Any attempt to completely silence opposing views will only lead to a severe pendulum-swing of public support for the opposition. It is also vital that we resist the urge to be petty and vindictive. This kind of expression may win you points with your peers, but it reflects poorly on our movement in the long term. We are not here to preach to the choir. That is not how minds are changed or how meaningful impact on society is made.

With that idea in mind, how do you get started? Every artist has a different style, different interests, and different preferences for medium. I would suggest that you figure out what you like to work with first. Next, hone your focus. If you try to tackle too many ideas in one piece of art, you will likely end up with something difficult to understand. Decide which ideas or issues are most important to you, then do the research. This is particularly important if you are creating conceptual art or a documentary. Facts are incontrovertible and invaluable. However, your biggest challenge here will come from developing interesting and impactful iconography and/or a story line that interests the viewer. Don’t slap a bunch of statistics and a graph together and call it done. You need to make it interesting as well as informative.

What is MachinePolitick?

My personal work has developed immensely over the last decade that I have been creating intentionally political art. Much of my initial inspiration was based on personal attacks heaped upon me by my peers in the art community who were offended by the idea that anyone creative could be pro-American or Libertarian-minded. I’m sure you have all had some kind of similar experience for expressing conservative views in your own fields. I have been called everything from ignorant to a Nazi. I have been told it would be nice if I just painted something pretty instead of all this angry political work – yet everywhere I go, I see support for progressive, anti-American art, music and movies. These experiences were the main impetus for me becoming a conceptual political artist.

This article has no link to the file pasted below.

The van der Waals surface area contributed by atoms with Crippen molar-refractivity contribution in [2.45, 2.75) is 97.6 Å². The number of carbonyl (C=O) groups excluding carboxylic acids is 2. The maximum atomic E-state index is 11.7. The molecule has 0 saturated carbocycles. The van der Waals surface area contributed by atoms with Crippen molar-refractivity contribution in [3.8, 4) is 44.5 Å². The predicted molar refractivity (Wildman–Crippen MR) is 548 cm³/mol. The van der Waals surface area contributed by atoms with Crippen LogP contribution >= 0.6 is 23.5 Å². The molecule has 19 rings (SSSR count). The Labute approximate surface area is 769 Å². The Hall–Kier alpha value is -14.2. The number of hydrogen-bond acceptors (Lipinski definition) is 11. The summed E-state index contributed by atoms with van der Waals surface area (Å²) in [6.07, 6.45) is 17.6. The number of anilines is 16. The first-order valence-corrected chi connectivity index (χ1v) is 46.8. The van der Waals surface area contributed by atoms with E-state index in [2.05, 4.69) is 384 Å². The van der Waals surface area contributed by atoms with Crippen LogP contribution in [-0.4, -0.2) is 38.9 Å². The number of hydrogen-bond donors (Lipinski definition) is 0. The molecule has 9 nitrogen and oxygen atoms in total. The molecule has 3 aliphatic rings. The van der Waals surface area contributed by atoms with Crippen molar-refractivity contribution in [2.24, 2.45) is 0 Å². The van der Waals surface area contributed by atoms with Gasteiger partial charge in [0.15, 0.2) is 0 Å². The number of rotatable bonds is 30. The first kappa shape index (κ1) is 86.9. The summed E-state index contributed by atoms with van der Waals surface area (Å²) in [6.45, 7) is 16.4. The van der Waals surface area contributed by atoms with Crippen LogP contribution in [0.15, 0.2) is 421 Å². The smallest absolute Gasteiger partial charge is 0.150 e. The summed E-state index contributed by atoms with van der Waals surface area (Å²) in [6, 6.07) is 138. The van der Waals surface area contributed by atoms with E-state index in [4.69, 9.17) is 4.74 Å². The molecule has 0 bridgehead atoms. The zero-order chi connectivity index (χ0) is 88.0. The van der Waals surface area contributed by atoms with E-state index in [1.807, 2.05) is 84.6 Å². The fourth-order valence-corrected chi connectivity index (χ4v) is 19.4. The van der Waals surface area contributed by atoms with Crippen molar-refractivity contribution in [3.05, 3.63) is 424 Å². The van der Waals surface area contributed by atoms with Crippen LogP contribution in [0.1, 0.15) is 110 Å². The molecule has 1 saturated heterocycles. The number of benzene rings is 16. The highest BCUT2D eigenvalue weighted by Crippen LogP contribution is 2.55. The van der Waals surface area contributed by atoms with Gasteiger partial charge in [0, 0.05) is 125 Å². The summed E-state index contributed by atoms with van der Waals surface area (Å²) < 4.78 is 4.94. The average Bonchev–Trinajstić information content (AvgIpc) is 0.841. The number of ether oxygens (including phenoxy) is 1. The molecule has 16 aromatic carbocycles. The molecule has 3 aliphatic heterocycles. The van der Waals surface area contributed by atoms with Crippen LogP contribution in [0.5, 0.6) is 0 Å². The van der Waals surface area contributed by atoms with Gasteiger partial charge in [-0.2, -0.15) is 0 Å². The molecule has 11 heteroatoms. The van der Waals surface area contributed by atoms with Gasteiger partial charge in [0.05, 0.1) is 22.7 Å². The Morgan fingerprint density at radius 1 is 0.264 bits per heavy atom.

A secondary motivation was the lack of initiative being taken on our side. We seem all fired up and ready to go now, but twelve years ago, openly conservative and libertarian political artists were virtually non-existent. There has always been a lot of noise on our side about how much progressive art sucks, how dishonest and detrimental modern art is, and the open hostility of the art community toward outsiders; but there was very little being done to change the culture publicly, and even less support for those who were taking this task on.